4. Support Programs that Involve the Local Communities & Strengthen Local Capacity

As with disaster response, the community knows its circumstances and challenges best, and therefore is in the best place to assess needs and generate ongoing support. Whenever and where ever possible it is best to use local NGOs, CBOs and leaders to implement programs. This helps ensure community ownership of a program and increases the likelihood that it will continue beyond the initial funding and implementation period, while reducing the risk that resources will be misused. Furthermore, locals are in the best position to determine the appropriateness of specific programs, especially when they involve contentious issues such as resource management or re-location. Inclusion has the added benefit of building the capacity and knowledge of local NGOs and CBOs, which will put them in a better position to respond when disaster strikes, or to address other issues within their communities.

5. Incorporate Disaster Preparedness into Recovery

Among Give2Asia’s keys to disaster response has been to build back better – to ensure that communities are safer than before the disaster. A part of this philosophy involves incorporating preparedness into recovery projects.

Donors who support reconstruction projects, whether schools, houses, or public spaces, should be sure to include funding to make these structures resistant to disasters common to the area. Opportunities also exist in the aftermath of disaster to re-design infrastructure to better meet community needs. This could be as simple as relocating residential spaces away from hazards, or creating mixed use space that benefits the community and protects against disasters, such as designing community spaces that double as evacuation centers.

Donors must push for these opportunities with local partners. Local partners may understandably be in a hurry to provide roofs, food and normalcy to communities, but taking a little extra time to include preparedness in recovery activities can be worth the trouble if it saves lives the next time around.

6. Donors: Prepare to Respond

While most of this paper has focused on how local communities, NGOs and CBOs can prepare for disasters, they are not the only ones scrambling when a disaster strikes. For many donors, contributing to disaster relief efforts is an important part of their philanthropic strategy; yet, they are caught unprepared when disaster actually strikes. Donors wrestle with many questions as they determine their response, including:

  • Can we send volunteers and in-kind donations?
  • Should we make immediate gifts to INGOs?
  • Is there a way to give locally?
  • How much should we give?
  • How can we involve our local employees?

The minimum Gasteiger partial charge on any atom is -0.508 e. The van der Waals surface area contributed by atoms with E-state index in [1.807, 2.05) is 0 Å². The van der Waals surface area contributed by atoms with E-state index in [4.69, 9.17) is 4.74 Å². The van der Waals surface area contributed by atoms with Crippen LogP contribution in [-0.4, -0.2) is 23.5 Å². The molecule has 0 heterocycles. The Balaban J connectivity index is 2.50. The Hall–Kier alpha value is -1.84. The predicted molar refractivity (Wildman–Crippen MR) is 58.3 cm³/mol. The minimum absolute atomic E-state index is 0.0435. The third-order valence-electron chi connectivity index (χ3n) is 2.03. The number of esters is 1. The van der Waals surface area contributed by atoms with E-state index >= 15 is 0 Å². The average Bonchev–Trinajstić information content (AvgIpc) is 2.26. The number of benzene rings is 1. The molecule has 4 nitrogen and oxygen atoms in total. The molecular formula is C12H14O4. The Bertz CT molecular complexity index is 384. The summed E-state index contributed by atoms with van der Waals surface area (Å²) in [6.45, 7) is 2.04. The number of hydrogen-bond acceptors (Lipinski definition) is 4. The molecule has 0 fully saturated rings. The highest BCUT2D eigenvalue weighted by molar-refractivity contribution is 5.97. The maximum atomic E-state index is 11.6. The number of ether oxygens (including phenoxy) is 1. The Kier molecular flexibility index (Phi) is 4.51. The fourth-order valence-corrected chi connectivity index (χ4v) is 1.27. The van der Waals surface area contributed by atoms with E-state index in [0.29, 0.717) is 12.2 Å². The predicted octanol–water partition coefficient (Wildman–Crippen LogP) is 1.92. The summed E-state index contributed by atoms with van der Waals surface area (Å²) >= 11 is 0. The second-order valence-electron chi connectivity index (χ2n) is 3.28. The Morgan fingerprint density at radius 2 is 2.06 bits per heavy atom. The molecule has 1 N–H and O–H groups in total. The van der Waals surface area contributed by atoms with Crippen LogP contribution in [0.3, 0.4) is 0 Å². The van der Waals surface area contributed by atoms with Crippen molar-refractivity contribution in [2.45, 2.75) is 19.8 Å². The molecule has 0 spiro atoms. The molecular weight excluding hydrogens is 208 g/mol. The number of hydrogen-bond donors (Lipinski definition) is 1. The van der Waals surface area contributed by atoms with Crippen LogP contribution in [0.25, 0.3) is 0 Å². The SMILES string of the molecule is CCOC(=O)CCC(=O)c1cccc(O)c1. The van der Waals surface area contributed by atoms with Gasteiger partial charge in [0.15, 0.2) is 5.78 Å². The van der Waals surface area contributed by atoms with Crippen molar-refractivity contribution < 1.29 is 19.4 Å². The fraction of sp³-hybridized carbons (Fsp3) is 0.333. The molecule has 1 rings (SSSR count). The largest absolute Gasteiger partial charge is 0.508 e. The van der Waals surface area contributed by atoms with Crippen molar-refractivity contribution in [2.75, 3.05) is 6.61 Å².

• Can we find trustworthy local partners in time to meet our communication goals?
  • How can we protect against corruption and graft in the disaster zone?

By establishing priorities and partners ahead of time, a disaster relief contribution can be put into action immediately. Though we cannot predict exactly where or when a disaster will strike, we do know where they are most likely to occur. Many organizations have both the local presence and regional reach to respond to disasters immediately across a wide geographic area.

ShelterBox, an organization that provides high-quality tents and day-to-day living supplies for disaster victims, has over 20 strategically placed reserves of supplies around the globe that are immediately mobilized during a disaster event. By establishing a contribution and response framework ahead of time, a contribution could immediately be put to work in the affected area. Six months after Typhoon Yolanda in the Philippines, ShelterBox tents remained in use and in the best shape of all relief tents.

Similarly, some Give2Asia donors elect to set aside a contribution every year for disaster relief. These funds are automatically directed toward Give2Asia’s local partners when a disaster strikes in an area of their interest. With Give2Asia’s due diligence process and network of field advisors across Asia, this ensures a quick response while eliminating concerns about corruption, capacity and cultural insensitivity. Some of these arrangements also involve the establishment of employee giving funds and incorporate matching gift programs.

Both of these approaches ease the burden on donors while directing funds to affected communities as quickly as possible. Give2Asia and other similar groups such as The Resource Foundation and King Baudouin Foundation US can help donors find a strategy that will meet their disaster relief goals quickly - but it is much easier and more effective to begin making those arrangements before a disaster strikes.

It is important to note that because each disaster is a unique event, short and long-term recovery needs can be difficult to predict, whereas relief needs tend to be universal. Give2Asia does not recommend this approach for recovery programs, where local input, assessment and context are critical. Rather, this approach is ideal for relief, where quick action can save lives.